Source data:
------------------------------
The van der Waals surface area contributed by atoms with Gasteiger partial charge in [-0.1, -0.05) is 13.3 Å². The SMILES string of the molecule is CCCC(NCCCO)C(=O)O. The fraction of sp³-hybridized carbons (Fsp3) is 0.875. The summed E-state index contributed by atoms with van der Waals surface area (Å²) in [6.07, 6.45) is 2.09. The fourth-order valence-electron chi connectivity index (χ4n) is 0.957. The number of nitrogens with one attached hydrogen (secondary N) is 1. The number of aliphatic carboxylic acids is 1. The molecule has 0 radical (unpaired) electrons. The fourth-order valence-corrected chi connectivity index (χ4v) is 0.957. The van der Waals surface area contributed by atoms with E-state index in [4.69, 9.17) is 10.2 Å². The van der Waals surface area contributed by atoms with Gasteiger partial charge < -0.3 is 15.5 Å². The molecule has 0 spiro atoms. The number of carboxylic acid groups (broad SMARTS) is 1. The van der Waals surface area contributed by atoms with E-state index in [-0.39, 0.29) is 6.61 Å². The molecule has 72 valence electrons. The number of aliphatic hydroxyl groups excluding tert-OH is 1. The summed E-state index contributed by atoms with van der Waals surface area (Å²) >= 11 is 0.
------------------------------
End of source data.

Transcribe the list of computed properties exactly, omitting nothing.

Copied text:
The van der Waals surface area contributed by atoms with Gasteiger partial charge in [-0.1, -0.05) is 13.3 Å². The SMILES string of the molecule is CCCC(NCCCO)C(=O)O. The fraction of sp³-hybridized carbons (Fsp3) is 0.875. The summed E-state index contributed by atoms with van der Waals surface area (Å²) in [6.07, 6.45) is 2.09. The fourth-order valence-electron chi connectivity index (χ4n) is 0.957. The number of nitrogens with one attached hydrogen (secondary N) is 1. The number of aliphatic carboxylic acids is 1. The molecule has 0 radical (unpaired) electrons. The fourth-order valence-corrected chi connectivity index (χ4v) is 0.957. The van der Waals surface area contributed by atoms with E-state index in [4.69, 9.17) is 10.2 Å². The van der Waals surface area contributed by atoms with Gasteiger partial charge < -0.3 is 15.5 Å². The molecule has 0 spiro atoms. The number of carboxylic acid groups (broad SMARTS) is 1. The van der Waals surface area contributed by atoms with E-state index in [-0.39, 0.29) is 6.61 Å². The molecule has 72 valence electrons. The number of aliphatic hydroxyl groups excluding tert-OH is 1. The summed E-state index contributed by atoms with van der Waals surface area (Å²) >= 11 is 0.